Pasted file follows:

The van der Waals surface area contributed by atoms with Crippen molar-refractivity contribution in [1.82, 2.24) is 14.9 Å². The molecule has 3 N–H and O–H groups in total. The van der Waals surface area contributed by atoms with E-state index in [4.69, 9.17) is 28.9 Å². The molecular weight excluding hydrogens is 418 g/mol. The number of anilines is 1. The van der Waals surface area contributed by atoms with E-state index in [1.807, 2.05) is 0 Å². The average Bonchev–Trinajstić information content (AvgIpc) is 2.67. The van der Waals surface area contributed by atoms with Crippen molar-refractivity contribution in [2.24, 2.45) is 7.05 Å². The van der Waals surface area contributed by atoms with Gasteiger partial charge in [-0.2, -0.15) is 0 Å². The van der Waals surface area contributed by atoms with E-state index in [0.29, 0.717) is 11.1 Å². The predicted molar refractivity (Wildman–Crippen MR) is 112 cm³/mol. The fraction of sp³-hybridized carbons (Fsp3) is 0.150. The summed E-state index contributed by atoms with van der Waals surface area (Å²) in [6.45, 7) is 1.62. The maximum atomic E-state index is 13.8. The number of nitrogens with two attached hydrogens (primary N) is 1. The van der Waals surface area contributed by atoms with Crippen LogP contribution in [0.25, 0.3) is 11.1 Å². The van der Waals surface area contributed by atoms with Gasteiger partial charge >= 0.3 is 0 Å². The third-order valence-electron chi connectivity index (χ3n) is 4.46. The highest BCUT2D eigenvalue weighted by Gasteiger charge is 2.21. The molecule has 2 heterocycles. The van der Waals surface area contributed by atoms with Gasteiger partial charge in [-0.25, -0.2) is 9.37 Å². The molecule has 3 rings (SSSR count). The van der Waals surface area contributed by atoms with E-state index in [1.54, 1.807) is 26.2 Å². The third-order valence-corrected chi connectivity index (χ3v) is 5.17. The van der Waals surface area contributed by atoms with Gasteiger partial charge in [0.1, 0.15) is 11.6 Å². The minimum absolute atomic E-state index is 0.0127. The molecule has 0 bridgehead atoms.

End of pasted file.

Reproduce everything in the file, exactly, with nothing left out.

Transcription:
The van der Waals surface area contributed by atoms with Crippen molar-refractivity contribution in [1.82, 2.24) is 14.9 Å². The molecule has 3 N–H and O–H groups in total. The van der Waals surface area contributed by atoms with E-state index in [4.69, 9.17) is 28.9 Å². The molecular weight excluding hydrogens is 418 g/mol. The number of anilines is 1. The van der Waals surface area contributed by atoms with E-state index in [1.807, 2.05) is 0 Å². The average Bonchev–Trinajstić information content (AvgIpc) is 2.67. The van der Waals surface area contributed by atoms with Crippen molar-refractivity contribution in [2.24, 2.45) is 7.05 Å². The van der Waals surface area contributed by atoms with Gasteiger partial charge in [-0.2, -0.15) is 0 Å². The van der Waals surface area contributed by atoms with E-state index in [0.29, 0.717) is 11.1 Å². The predicted molar refractivity (Wildman–Crippen MR) is 112 cm³/mol. The fraction of sp³-hybridized carbons (Fsp3) is 0.150. The summed E-state index contributed by atoms with van der Waals surface area (Å²) in [6.45, 7) is 1.62. The maximum atomic E-state index is 13.8. The number of nitrogens with two attached hydrogens (primary N) is 1. The van der Waals surface area contributed by atoms with Crippen LogP contribution in [0.25, 0.3) is 11.1 Å². The van der Waals surface area contributed by atoms with Gasteiger partial charge >= 0.3 is 0 Å². The third-order valence-electron chi connectivity index (χ3n) is 4.46. The highest BCUT2D eigenvalue weighted by Gasteiger charge is 2.21. The molecule has 2 heterocycles. The van der Waals surface area contributed by atoms with Gasteiger partial charge in [-0.25, -0.2) is 9.37 Å². The molecule has 3 rings (SSSR count). The van der Waals surface area contributed by atoms with E-state index in [1.54, 1.807) is 26.2 Å². The third-order valence-corrected chi connectivity index (χ3v) is 5.17. The van der Waals surface area contributed by atoms with Gasteiger partial charge in [0.1, 0.15) is 11.6 Å². The minimum absolute atomic E-state index is 0.0127. The molecule has 0 bridgehead atoms.